One of the standout droids of next month’s Star Wars: The Rise of Starwalker looks set to be the bite-sized uni-roller, D-O.
While little is known about the droid’s role in the move just yet, D-O looks destined to be injected straight into the veins of pop culture in much the same way as BB-8 back with The Force Awakens (StarWars.com already has a D-O cookie receipe up on the site, as well as instructions for creating your own D-O pencil topper).
The task of bringing D-O to life in the toy aisle fell to Hasbro’s Phil Sage and his top team of engineers, innovators and designers. One of the more challenging feats of engineering that Hasbro has undertaken within the Star Wars brand, the result – the D-O Interactive Droid – has already been nominated for a TOTY Award in the Vehicle of the Year category and cracked This Morning’s Top Toys for Christmas list.
With multiple modes of play and functions spanning a self-balancing wheel, moving head and antennas, sound effects and light-up LED eyes, we caught up with Phil Sage – Senior Director, Design & Development – to learn more about what went into creating Hasbro’s D-O Interactive Droid.
Hi Phil. So tell us, how did the D-O project come about, and how close was the collaboration between yourselves and the Lucasfilm team?
Hasbro is continuously exploring new brand and category expansion, working hand-in-hand with our partners at Lucasfilm to ensure we bring the most relevant and exciting innovation to market. To that end, this category of product was relatively fresh and exciting territory for Hasbro.
After collaborative discussions between our team and Star Wars: The Rise of Skywalker’s producers and animators in London, we were able to create an astonishing new product.
And what with the self-balancing wheel and the droid’s unique aesthetics, your Interactive D-O droid looks like an incredibly complex creation. How much of a leap from a technical standpoint was the design process compared to Hasbro’s previous Star Wars products?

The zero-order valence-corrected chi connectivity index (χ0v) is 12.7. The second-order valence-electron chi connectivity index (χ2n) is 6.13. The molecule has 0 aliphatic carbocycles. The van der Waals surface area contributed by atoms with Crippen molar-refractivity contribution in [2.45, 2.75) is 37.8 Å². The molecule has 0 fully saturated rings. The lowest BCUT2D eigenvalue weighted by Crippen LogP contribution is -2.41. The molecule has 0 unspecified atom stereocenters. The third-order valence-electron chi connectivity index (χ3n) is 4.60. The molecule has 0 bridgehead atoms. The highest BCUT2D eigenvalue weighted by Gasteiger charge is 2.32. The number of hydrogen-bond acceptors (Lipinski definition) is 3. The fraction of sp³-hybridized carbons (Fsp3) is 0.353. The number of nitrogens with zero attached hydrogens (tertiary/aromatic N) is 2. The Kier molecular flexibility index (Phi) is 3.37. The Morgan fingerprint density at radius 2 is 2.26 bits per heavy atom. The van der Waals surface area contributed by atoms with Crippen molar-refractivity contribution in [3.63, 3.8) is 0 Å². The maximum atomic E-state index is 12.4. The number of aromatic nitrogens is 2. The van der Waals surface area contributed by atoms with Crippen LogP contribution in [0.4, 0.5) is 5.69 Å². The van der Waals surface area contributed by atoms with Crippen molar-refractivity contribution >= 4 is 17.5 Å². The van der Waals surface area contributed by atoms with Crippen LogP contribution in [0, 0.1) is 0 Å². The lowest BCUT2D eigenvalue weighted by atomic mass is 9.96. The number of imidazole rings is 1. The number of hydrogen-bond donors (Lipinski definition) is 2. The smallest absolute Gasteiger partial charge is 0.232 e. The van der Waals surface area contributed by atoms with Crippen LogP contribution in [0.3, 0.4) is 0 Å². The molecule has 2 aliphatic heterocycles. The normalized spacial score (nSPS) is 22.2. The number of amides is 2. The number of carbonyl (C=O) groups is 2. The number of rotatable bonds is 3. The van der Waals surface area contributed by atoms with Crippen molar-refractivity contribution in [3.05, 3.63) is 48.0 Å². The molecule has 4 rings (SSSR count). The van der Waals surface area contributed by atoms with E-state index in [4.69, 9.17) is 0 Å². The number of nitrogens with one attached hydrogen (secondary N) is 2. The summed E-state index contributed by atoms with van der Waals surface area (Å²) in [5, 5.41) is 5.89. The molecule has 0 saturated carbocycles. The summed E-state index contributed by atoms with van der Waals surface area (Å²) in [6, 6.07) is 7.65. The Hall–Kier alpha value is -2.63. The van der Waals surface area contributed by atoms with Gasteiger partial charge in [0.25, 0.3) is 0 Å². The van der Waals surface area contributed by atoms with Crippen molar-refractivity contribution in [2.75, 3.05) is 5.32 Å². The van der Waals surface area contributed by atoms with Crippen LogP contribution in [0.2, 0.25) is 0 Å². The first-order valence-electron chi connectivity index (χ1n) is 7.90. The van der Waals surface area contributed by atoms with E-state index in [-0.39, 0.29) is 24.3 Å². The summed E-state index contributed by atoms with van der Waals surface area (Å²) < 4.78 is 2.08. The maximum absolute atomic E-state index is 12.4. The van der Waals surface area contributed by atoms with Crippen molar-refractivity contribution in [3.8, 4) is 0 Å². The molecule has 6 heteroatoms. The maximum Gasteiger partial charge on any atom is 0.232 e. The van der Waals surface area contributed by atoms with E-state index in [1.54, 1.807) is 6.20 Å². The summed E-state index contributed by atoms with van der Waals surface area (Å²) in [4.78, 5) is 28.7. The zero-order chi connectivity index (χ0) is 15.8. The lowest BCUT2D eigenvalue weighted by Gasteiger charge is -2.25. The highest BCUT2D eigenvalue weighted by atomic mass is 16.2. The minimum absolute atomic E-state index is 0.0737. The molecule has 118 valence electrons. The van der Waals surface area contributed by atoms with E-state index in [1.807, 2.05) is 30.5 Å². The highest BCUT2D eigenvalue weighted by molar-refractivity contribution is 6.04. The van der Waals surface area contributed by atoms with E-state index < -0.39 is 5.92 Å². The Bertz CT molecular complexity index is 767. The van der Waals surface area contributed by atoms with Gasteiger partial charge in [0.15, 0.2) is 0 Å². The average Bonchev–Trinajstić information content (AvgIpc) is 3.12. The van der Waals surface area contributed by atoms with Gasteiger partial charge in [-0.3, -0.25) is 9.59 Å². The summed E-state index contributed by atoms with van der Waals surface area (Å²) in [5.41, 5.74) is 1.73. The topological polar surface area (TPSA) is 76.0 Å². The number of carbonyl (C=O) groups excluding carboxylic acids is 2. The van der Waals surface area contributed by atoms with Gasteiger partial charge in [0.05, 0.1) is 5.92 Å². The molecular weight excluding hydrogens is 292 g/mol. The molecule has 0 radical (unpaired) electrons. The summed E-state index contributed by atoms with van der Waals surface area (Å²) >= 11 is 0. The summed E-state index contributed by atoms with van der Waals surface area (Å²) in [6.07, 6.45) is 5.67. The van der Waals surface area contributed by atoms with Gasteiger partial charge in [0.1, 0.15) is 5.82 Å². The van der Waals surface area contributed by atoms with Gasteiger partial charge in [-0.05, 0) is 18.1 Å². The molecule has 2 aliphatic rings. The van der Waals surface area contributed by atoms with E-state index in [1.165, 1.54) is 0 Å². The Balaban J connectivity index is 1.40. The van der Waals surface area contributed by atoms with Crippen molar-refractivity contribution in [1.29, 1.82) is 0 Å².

Looking back at development, it was certainly one of the more challenging products.
It was critical to allow the user the ability to balance and steer the droid, but also capture D-O’s unique characteristics. To accomplish this, we delivered his personality through fluid animated sequences, multiple points of articulation, lights, sounds and additional digital features which encourage interactive play – all of which made for a technical and engineering challenge.
As you mention, D-O has quite a unique identity. How did you and the team go about deciding which elements of the character to focus on when bringing it to life in a toy, and likewise, deciding on the ‘toyetic’ elements you could bring to the D-O, like the various play modes?
Through close dialogue with Lucasfilm, we were able to ensure we were representing the droid as accurately as possible with the product’s play pattern.
In thinking about how the user engages with the droid, we were able to add some great additional play features that create a fun and engaging holistic play experience. For example, we included a ball accessory as a way of creating deeper engagement. D-O sees the ball via his IR receiver, allowing us to create playful ‘follow me and go-seek’ features.
One of the common threads between all great Star Wars droids is how expressive they are, even without human features. What were some of the key things you had to get right in relation to getting D-O’s personality spot on with this toy?
The team certainly leaned into their passion for the brand, striving to replicate those key droid moments we all remember growing up. Combining an omni wheel chassis with three points of articulation in the head, moving antenna and clever programming that purposely gives his movement a natural element of imperfection, the team was able to combine D-O’s characteristics into a life-like product.
Star Wars: The Rise of Skywalker marks the end of this Saga, but there’s plenty more in the pipeline for the wider brand. What is it about Star Wars that has ensured it remains a rich area for toy designers to play around in?
The Star Wars galaxy continues to evolve with new storytelling across film, television, publishing and video games with new content such as The Mandalorian and Star Wars Jedi: Fallen Order elevating original chapters and characters. Moreover, with new platforms like Disney+, fans of all ages have access to past, present and future content.
I’d say there’s a bright future for Star Wars.
Finally, we mentioned it was a complex design process, but what were some of the biggest challenges and how did you overcome them?
There were many challenges along the journey. Our team has curated a highly compelling play experience by taking the animatronic knowledge we have and adding immersive digital play features through constant dialogue with our partners.
The partnership forged between design, engineering, animatronic, digital, project management, global manufacturing and global brand team/commercial partners is what made this possible.
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